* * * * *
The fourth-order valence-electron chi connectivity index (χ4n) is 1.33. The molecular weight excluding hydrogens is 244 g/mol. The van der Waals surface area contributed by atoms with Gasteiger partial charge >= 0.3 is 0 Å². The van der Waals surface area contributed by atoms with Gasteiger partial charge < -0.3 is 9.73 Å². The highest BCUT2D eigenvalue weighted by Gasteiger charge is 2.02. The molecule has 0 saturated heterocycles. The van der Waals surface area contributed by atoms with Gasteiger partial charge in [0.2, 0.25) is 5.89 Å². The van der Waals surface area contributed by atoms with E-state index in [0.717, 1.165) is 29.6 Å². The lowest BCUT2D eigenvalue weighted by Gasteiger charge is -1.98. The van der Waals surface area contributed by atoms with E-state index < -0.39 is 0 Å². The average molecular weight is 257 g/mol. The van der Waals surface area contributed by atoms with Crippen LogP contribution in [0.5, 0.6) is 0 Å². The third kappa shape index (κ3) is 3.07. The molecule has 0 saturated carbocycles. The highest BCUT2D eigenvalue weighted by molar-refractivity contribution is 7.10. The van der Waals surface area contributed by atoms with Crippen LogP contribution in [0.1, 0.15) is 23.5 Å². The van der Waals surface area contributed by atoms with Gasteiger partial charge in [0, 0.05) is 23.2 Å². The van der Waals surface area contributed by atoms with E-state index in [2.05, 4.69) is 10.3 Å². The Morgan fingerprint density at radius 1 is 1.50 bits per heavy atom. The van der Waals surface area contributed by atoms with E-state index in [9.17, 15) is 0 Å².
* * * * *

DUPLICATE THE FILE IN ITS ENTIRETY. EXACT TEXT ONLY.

The fourth-order valence-electron chi connectivity index (χ4n) is 1.33. The molecular weight excluding hydrogens is 244 g/mol. The van der Waals surface area contributed by atoms with Gasteiger partial charge >= 0.3 is 0 Å². The van der Waals surface area contributed by atoms with Gasteiger partial charge < -0.3 is 9.73 Å². The highest BCUT2D eigenvalue weighted by Gasteiger charge is 2.02. The molecule has 0 saturated heterocycles. The van der Waals surface area contributed by atoms with Gasteiger partial charge in [0.2, 0.25) is 5.89 Å². The van der Waals surface area contributed by atoms with E-state index in [0.717, 1.165) is 29.6 Å². The lowest BCUT2D eigenvalue weighted by Gasteiger charge is -1.98. The van der Waals surface area contributed by atoms with E-state index < -0.39 is 0 Å². The average molecular weight is 257 g/mol. The van der Waals surface area contributed by atoms with Crippen LogP contribution in [0.5, 0.6) is 0 Å². The third kappa shape index (κ3) is 3.07. The molecule has 0 saturated carbocycles. The highest BCUT2D eigenvalue weighted by molar-refractivity contribution is 7.10. The van der Waals surface area contributed by atoms with Crippen LogP contribution in [0.1, 0.15) is 23.5 Å². The van der Waals surface area contributed by atoms with Gasteiger partial charge in [0, 0.05) is 23.2 Å². The van der Waals surface area contributed by atoms with E-state index in [2.05, 4.69) is 10.3 Å². The Morgan fingerprint density at radius 1 is 1.50 bits per heavy atom. The van der Waals surface area contributed by atoms with E-state index in [9.17, 15) is 0 Å².